A stitch in time for Queen Quentin

Julie Robertson's Quentin Crisp cross-stitchThe queen theme has inspired a variety of eclectic images of the flamboyant  writer Quentin Crisp, portrayed with flair and depth in cross-stitch by artist Julie Robertson – icecream delight without a single calorie.

Another favourite is artist Yiannis Roussakis’ life size image of a regal Edwardian looking Queen (history’s not my strong point) in a London Underground tunnel for the Jubilee Line.  The contrast between the two worlds is truly memorable – a perfect fusion of the Matrix and Doctor Who.

Go on, be amused

This imaginative and inspiring exhibition looks at queens from a variety of thought provoking angles – some that just might make you smile.  On until the 30 June, it’s is not to be missed.

The Virginia Gallery is a wonderful space with an ever growing programme of events.   I can’t wait to see what they’ll have in store for the Merchant City Festival and Glasgay. Watch that space.

– B

February 29 – seize the (extra) day

Celebrate the people in your life, not fanfare and fandangos but time together – that’s what I’ll do with my precious extra day on 29 February.

Leap into something new

I’ll explore places I wouldn’t normally be drawn to like A1 Comics , a cavernous shop on Parnie Street full-to-the-brim with poseable action figures whose names I can’t pronounce and comics boasting  impossible, impractical busty women. My sons will check out the merchandise and admire the helpful staff who are old and cool enough to impress my eight and 11 year old.

Eat to your heart’s delight

Delicious cakes at Carluccio'sThen I’ll slip away from the dusty comic cavern to the fresh, bright lights of the recently opened Carluccios for lunch with friends.

There I’ll rejuvenate my soul with a glass or two of prosecco and choose from a fantastic selection of Italian dishes prepared to perfection.  Not forgetting to wander round the delicatessen to buy enormous, delicious cakes for later on.

Savour time with those you love most

Camera at Merchant City Camera ShopThe afternoon will leisurely unfold in the comforts of the company of my wonderful man and an exhibition at GoMA – followed by a poke around the Merchant City Camera shop . This wonderful wee shop has an impressive collection of camera equipment and beautiful vintage cameras, some that need a little coaxing to create pictures – but magical none-the-less.

Whatever you do – don’t cook!

The evening will bring friends and family together over food, memories and drink.  And Mother India take-away means fuss-free flavourful delights in the cosy comforts of home.

An extra day to savour and enjoy time with the people you love; there is nothing better.  The 29 February only comes once every four years so make the most of it  and do something different, delicious and delightful.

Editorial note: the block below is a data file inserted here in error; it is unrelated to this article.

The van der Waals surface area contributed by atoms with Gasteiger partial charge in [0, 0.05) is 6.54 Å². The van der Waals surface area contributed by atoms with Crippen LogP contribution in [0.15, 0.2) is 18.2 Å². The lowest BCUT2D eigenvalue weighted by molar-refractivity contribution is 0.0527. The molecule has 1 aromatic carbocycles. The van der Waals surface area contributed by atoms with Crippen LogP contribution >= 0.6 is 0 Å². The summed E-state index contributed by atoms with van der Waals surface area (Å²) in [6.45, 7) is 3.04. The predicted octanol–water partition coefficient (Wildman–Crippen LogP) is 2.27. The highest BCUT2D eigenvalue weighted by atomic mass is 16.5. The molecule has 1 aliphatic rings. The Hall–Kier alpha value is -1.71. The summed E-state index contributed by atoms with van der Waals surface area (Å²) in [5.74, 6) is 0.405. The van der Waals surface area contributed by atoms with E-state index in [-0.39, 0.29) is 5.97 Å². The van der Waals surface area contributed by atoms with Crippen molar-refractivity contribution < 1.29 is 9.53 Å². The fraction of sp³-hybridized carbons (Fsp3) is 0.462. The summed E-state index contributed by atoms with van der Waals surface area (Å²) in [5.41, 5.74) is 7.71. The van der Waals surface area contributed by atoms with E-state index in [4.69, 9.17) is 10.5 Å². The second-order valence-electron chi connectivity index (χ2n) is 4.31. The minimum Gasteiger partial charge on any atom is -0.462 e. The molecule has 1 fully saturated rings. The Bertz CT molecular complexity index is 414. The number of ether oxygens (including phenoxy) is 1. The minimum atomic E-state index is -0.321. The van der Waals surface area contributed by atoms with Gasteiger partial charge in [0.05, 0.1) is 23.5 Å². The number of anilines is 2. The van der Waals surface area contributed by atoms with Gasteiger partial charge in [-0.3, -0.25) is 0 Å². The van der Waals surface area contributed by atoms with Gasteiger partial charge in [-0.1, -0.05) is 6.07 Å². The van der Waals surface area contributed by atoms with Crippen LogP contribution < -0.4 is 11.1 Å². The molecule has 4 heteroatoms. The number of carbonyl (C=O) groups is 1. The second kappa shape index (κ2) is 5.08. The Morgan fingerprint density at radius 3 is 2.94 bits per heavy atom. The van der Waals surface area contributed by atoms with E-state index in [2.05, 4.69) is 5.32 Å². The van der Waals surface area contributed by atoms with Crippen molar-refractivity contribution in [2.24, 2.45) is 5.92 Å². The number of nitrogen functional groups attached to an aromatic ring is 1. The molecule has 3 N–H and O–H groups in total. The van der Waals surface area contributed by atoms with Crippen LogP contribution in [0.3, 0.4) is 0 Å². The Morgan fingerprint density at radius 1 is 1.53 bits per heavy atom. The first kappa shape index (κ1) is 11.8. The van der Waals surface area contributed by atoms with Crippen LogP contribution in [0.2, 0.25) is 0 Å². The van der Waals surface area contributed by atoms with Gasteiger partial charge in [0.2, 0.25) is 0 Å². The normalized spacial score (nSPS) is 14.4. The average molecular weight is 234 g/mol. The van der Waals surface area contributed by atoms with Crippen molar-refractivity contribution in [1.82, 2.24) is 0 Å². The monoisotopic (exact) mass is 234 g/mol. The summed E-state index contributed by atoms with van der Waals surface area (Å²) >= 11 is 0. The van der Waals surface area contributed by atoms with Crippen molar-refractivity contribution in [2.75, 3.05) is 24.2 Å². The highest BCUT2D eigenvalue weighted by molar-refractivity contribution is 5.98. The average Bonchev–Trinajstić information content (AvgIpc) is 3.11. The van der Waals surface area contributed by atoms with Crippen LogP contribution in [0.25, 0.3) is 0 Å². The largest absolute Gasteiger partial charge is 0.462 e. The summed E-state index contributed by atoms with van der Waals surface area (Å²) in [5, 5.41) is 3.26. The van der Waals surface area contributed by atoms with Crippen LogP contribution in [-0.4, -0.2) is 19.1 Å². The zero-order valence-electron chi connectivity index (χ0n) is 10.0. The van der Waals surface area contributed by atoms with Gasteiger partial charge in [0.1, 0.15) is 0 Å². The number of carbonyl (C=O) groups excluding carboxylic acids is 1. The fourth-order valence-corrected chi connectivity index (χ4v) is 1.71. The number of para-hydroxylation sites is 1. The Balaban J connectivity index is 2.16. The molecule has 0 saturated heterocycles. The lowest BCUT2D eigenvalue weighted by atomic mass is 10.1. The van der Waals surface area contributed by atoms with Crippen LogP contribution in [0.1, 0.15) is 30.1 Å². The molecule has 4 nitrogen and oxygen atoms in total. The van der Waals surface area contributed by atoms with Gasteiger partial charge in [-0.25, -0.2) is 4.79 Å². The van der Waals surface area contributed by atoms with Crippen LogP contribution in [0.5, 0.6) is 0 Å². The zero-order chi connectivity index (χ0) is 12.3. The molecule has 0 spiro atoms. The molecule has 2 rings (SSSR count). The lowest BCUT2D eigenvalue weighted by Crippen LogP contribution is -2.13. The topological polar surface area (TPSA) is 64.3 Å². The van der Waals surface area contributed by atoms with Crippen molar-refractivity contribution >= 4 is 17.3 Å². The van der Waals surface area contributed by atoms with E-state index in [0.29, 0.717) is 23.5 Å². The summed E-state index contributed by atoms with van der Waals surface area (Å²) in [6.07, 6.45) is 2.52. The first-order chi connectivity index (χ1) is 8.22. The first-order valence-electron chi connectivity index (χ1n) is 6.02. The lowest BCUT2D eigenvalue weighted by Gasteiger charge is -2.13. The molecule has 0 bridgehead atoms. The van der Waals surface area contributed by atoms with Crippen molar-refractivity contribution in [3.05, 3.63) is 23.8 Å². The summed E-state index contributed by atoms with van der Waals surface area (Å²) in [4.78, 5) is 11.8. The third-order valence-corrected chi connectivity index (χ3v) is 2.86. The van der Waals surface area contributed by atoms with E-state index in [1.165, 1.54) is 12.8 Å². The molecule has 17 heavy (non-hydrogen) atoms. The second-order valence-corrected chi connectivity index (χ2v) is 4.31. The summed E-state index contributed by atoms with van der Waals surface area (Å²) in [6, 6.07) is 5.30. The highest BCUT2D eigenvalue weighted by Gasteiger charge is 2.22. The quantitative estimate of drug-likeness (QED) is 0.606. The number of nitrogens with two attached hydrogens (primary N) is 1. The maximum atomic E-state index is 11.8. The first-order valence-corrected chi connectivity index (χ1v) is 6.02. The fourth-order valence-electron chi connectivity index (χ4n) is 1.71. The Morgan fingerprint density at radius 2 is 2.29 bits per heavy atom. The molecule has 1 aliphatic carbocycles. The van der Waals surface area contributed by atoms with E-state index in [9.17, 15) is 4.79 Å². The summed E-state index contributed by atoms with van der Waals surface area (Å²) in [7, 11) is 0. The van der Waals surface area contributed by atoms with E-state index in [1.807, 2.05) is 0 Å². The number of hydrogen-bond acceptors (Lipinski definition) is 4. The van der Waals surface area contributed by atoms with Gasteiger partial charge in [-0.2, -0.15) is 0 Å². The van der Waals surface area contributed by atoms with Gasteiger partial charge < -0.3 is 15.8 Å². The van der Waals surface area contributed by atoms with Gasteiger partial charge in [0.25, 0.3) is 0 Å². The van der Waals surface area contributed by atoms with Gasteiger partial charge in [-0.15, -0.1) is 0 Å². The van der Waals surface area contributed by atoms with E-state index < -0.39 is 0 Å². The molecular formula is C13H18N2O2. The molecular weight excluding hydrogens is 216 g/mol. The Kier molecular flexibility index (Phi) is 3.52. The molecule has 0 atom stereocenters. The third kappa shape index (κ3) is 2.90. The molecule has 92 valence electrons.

– B

Silent Sunday – 19 February

See paper in a new light at the Print Studio

Resonance - Jacki Parry at Print studio, Glasgow

Sharmanka: a unique vision worth seeing

Enter if you dare….

The lights are dim, haunting music plays;  I’m surrounded by machines and consumed by a slightly uneasy feeling of eeriness.

Horned creature at SharmankaI have no idea what to expect at Sharmanka Kinetic Theatre at Trongate 103.   The exhibition is a  mixture of sculptures that combine bizarre carvings of animals and distorted human figures with pieces of scrap.

Frankenstein meets Bambi

Monkeys, rats and skulls nestle amongst kitchen utensils, assorted wheels and sewing machines.  Unusual – creepy even.  But the end result is hugely intriguing – especially when you consider when and how the sculptures were built.

Living under the Communist Regime – the work was created by Russian Eduard Bersudksy.  In his one room apartment he crafted a unique and bold vision that bravely fell outside the realms of art at that time.

Do stay for the show!

Sharmanka  at Trongate 103You can wander around the exhibits for free – or for a mere £5 you can experience Sharmanka in all its glory by watching the incredible 40 minute show (free for kids with accompanying adult).

Trust me and stay for the show; it brings the sculptures to life; the magical story unfolds before your eyes.  Light and sound stir your emotions as the glaring red eyes of a miniature cheetah swinging on trapeze holds your gaze.  It will certainly stay with me a while.

The Nickodym and the Forget Me Not Russian Troika are among my favourite sculptures.  But you must see it to believe it.

Words are not enough.

-B